Yes, I really kicked ass yesterday. Today, I have maybe 50% range of motion in my knee, and it looks like a baseball is growing out the side of it. It's not truly painful, but very unstable, and I dreaded the descent of Humphreys. Due to the cold, I got a late start, angrily shutting off the alarm on my Garmin at 6am. I left camp at 9, determined to just get to the damned bottom and take the first road into town. There was to be no more fooling around with the knee from hell. I have a chance to rest, and I'm taking it.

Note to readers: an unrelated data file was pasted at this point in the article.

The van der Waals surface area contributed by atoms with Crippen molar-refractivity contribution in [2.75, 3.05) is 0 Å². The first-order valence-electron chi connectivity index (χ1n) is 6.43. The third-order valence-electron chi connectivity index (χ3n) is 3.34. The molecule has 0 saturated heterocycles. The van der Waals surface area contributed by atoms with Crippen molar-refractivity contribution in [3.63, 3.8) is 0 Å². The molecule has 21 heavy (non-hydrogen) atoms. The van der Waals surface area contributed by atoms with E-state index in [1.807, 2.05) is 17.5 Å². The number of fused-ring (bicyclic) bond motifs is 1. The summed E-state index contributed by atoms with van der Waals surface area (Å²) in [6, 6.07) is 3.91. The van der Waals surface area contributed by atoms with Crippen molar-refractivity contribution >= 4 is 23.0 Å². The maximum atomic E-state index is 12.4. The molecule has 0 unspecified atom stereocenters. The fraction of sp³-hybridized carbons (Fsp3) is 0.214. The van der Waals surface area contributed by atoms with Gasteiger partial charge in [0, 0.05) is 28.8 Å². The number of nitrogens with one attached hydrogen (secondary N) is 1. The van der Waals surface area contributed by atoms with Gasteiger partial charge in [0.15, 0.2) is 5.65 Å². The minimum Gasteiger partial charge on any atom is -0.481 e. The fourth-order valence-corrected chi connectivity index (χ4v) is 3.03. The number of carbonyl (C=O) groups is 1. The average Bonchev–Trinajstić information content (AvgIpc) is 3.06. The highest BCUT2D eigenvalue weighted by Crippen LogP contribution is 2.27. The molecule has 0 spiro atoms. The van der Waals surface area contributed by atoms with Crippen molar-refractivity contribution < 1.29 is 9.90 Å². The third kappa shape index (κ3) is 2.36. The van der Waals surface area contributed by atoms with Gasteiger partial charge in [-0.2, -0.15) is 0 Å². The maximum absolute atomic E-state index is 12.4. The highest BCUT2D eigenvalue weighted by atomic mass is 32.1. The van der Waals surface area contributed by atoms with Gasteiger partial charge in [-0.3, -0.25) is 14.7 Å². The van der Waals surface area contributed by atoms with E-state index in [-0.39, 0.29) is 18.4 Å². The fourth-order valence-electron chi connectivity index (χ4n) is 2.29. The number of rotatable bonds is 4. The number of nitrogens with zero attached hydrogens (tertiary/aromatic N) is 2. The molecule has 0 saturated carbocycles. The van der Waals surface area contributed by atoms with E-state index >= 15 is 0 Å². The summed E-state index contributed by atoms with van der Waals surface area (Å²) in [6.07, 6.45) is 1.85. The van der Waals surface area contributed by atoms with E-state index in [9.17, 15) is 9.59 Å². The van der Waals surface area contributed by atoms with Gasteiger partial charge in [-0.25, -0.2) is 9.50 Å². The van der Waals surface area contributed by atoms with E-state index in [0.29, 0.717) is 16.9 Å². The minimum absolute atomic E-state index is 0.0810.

And so, down the rocky-ass trail, dodging mountain bikes going both directions. The lava rock seems to have settled in as the primary trail obstacle in this part of the state, giving me plenty of ankle-turning opportunities to inspect the ground carefully. Thankfully, the thick forest remained for most of the day, and I could enjoy an actual forest hike for the first time in awhile. At the base of the mountain, the trail became more hilly than mountainous, the trees less dense and more uniform. My pace was slow and steady, my gaze transfixed on the ground when I heard more bikes behind me. I instinctively got off the road quickly, and one bike passed. The second stopped short in front of me, and the rider exclaimed, "Sedona?!" Mr. Kyle, whose phone number I'd meant to find before even approaching Flagstaff, gave me an awkward bike hug. We made plans to meet up the following day, and he offered me a futon to sleep upon. Now, with too much trail magic upon me, I gave in and decided to take a long pause in Flagstaff. At Schultz Pass Road, I hitched a ride to a downtown laundromat with a woman who plays steel drums and her philanthropist husband. I texted Deb and will meet her soon for the hiking presentation, a shower, and sleep.